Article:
Jeramey Jannene
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Drive-Up Voting

City service runs through this weekend, offers alternative to mail-in and in-person voting.

By - Apr 3rd, 2020 06:39 pm
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Drive-up voting in Milwaukee. Photo by Jeramey Jannene.

Drive-up voting in Milwaukee. Photo by Jeramey Jannene.

Thousands of Milwaukeeans have opted to vote early in the April 7th Spring Election through a new city service – drive-up voting.

The service, created as a response to the COVID-19 pandemic, replaced the city’s three in-person early voting facilities that were closed on March 22nd. The drive-up service has been operational since March 28th outside the Zeidler Municipal Building at 841 N. Broadway.

City poll workers, all wearing masks, bring the ballot to your vehicle and pick it up. The ballot, technically an absentee ballot, is then sealed by the poll workers, who also provide the necessary witness signature.

Milwaukee Police Department officers provide traffic control, with the backed-up line of cars wrapping around Red Arrow Park.

Urban Milwaukee had a front-row seat to see the service in action Friday morning.

My wife’s mail-in absentee ballot, despite being requested a week earlier than mine, still hadn’t arrived as of Friday morning. Rather than hoping a reissued one would arrive, she opted to try out the drive-thru process.

It’s easy, but not nearly as fast as voting traditionally is in Milwaukee. Milwaukee Election Commission Executive Director Neil Albrecht estimated that voters should expect to spend approximately 40 minutes in line. Our result? 47 minutes. My suggestion: bring a book, queue up some podcasts or plan to call a friend on the phone while you wait.

The service will be available Saturday and Sunday from 10 a.m. through 5 p.m.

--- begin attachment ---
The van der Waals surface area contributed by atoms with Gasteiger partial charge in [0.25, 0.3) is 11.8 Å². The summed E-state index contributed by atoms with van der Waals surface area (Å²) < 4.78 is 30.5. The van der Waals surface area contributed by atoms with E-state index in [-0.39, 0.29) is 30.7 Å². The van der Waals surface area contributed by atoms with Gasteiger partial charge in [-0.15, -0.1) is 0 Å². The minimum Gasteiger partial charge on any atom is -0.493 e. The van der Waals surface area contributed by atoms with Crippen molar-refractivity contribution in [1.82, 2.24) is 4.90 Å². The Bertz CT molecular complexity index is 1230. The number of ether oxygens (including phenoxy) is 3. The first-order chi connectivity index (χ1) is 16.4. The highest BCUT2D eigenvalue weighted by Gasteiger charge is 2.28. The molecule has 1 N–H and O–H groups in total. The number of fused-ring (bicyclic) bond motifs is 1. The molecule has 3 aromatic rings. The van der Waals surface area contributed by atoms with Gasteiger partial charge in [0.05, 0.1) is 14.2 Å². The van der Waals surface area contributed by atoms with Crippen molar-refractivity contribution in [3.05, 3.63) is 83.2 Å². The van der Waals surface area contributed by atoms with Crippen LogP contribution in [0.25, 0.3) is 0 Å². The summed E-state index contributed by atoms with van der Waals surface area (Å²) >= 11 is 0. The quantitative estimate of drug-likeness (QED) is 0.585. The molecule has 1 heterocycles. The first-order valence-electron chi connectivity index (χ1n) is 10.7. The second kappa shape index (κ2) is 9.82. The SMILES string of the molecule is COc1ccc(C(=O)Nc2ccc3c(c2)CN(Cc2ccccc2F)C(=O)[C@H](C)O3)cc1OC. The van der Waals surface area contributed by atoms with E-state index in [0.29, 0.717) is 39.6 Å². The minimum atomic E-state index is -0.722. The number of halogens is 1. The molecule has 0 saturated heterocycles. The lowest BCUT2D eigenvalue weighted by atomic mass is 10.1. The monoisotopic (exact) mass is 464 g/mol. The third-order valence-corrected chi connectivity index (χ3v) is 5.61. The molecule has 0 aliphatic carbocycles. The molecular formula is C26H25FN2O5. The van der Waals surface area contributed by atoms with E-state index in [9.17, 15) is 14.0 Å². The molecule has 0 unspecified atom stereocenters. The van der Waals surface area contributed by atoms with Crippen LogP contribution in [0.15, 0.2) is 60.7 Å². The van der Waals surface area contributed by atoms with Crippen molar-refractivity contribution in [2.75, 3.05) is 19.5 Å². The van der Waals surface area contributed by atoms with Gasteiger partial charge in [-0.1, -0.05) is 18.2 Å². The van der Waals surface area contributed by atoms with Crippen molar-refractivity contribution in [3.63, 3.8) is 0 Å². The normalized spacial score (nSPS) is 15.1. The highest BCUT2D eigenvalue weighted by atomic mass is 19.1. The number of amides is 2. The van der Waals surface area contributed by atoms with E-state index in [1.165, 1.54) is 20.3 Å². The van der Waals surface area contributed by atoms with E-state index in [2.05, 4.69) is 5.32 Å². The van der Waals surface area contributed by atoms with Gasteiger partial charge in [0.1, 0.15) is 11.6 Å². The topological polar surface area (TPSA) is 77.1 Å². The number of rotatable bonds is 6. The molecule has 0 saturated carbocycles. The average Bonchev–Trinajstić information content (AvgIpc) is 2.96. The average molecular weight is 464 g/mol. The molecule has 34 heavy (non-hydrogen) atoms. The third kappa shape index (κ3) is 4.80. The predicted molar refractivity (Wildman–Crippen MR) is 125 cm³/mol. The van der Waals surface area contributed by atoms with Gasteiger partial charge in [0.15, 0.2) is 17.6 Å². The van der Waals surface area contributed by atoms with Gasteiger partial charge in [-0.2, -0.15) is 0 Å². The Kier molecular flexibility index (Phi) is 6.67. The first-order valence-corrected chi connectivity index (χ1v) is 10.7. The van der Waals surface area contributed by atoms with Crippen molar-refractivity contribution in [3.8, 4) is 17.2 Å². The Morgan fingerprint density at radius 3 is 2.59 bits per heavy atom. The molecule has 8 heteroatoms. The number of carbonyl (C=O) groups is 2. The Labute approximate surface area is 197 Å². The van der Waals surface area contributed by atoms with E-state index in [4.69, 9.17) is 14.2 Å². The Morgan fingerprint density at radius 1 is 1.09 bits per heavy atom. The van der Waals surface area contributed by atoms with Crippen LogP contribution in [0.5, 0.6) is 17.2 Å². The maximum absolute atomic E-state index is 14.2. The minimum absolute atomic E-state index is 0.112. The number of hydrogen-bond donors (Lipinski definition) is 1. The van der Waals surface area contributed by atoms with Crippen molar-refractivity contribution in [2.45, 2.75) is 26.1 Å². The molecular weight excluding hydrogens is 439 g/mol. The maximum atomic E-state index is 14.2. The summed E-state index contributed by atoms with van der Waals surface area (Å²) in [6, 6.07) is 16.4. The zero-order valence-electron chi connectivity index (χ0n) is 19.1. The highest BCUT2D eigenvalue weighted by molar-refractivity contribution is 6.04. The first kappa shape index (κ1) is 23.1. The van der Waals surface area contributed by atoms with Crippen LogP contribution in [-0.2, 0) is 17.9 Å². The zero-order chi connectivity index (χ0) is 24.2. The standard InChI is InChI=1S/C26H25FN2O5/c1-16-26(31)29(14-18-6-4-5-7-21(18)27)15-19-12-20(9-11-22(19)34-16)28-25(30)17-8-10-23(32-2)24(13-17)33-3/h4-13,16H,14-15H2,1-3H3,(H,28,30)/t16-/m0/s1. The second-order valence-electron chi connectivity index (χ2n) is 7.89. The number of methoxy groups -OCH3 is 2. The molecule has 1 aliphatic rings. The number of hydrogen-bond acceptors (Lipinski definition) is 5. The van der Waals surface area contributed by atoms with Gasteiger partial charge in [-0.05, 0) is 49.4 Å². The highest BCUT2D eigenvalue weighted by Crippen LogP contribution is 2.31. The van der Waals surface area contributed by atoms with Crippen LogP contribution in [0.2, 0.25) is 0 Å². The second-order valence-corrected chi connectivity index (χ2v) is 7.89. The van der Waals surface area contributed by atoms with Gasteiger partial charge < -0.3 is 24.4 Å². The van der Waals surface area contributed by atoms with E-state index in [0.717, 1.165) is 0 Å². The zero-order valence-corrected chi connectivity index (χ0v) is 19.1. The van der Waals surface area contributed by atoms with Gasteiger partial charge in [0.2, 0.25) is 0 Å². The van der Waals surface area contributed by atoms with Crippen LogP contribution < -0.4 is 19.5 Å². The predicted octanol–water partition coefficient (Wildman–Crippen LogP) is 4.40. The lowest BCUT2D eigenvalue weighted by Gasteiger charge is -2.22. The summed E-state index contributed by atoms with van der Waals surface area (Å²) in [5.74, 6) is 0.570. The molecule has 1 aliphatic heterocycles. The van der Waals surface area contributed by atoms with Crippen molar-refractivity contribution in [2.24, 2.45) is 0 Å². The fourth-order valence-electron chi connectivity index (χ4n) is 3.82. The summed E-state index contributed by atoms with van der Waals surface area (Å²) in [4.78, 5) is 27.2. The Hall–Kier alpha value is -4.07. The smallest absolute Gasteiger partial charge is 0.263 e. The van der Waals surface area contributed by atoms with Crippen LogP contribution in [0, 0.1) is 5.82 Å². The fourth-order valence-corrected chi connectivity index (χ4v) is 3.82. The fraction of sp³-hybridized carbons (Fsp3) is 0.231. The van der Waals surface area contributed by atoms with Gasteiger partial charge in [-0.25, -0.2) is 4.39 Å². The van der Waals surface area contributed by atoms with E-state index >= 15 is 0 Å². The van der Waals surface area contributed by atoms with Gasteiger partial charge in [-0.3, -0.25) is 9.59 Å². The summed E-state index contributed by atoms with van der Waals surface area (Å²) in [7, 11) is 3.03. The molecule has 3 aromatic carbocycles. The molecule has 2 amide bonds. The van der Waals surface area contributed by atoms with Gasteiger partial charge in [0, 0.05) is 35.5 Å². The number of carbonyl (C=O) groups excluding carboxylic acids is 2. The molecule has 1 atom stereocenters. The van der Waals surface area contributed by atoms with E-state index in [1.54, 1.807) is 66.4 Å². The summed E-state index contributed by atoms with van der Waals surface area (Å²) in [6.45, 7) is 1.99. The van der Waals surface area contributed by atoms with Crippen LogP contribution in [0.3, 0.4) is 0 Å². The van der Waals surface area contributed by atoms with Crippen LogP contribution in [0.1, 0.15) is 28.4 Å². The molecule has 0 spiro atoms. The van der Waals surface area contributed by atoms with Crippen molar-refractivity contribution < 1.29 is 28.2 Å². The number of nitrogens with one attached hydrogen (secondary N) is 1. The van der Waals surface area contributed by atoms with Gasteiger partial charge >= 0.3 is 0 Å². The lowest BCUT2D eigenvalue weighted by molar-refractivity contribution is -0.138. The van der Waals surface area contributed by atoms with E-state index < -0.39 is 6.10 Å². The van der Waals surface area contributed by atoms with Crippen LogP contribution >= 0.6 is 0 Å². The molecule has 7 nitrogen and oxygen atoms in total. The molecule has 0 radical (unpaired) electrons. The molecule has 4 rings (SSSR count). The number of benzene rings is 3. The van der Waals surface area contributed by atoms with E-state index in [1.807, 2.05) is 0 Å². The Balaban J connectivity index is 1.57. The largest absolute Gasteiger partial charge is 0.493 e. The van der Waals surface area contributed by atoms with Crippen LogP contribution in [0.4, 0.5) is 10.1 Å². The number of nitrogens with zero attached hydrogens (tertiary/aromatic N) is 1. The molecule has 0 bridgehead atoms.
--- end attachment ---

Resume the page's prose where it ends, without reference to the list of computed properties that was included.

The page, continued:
You must be registered to vote to use the service as of the state’s March 30th online registration deadline.

Unregistered voters can register in-person the day of the election at their polling site. The city, due to a shortage of over 1,000 election workers, has reduced its normal 180 polling sites down to only five. Voters can find theirs by visiting the state’s My Vote WI website.

Voters that have voted absentee are recommended to drop off their ballots at one of five city drop sites to avoid potential delays in the ballots being received by mail.

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More about the 2020 Spring Primary

Read more about 2020 Spring Primary here

More about the Coronavirus Pandemic

Read more about Coronavirus Pandemic here

Categories: Photo Gallery, Politics

One thought on “Photo Gallery: Drive-Up Voting”

  1. Jeffjay60 says:

    Wow! That is a lot of scrolling t get to the comments section. Anyway, after I got off of my magic carpet (The Hop), it took me less than five minutes to get my absentee ballot witnessed and deposited. I appreciate the efforts made by the folks that are doing this for us, including the police officers directing traffic.

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